III. Accounts, 1730s
Lemay, J. A. Leo
by permission of the American Philosophical Society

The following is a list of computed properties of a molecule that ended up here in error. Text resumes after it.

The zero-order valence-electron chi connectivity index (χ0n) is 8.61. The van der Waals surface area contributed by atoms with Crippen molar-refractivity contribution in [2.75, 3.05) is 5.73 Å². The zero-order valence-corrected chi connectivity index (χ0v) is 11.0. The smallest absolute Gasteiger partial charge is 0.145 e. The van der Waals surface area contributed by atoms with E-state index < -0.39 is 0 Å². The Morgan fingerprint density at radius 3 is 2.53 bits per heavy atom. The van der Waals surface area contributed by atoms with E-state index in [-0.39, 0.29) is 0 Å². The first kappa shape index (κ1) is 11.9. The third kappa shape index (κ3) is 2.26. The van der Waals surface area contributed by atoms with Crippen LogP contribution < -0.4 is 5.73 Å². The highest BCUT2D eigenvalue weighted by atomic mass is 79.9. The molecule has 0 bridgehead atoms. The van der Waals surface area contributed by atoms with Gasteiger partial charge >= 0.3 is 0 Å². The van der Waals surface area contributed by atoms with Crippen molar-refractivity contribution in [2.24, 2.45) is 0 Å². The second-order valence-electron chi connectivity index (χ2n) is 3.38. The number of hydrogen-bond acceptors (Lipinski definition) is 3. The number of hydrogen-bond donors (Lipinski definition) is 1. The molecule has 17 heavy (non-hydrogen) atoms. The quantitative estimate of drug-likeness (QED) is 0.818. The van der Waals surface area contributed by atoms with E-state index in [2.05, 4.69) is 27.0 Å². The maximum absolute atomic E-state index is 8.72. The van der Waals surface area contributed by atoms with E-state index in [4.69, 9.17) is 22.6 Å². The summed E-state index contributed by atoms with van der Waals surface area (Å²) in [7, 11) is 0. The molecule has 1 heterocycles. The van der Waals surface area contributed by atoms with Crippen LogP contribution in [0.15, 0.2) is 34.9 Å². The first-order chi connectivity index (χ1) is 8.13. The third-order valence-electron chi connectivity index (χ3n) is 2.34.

Six of Franklin’s surviving account books or (in one case) groups of accounts record business transactions before 1748. The three major account books, our primary source, record only credit sales. Thus they represent merely a small fraction of Franklin’s business. They nevertheless reveal a good bit not only about Franklin’s printing business but also about life in Philadelphia from 1729 to 1748. The three major account books are first, Ledger A&B (which has two parts: first, chronological journal entries generally made on the date of the transaction; and second, ledger entries, arranged by customer). Second, the Shop Book (a chronological account) from 1735 to 1739. Third, Ledger D, with materials systematically recorded from 1739 to 1747 (and various records added to the Ledger later). Most, but not all, of the records in these account books concern either Franklin’s printing or sales in his shop.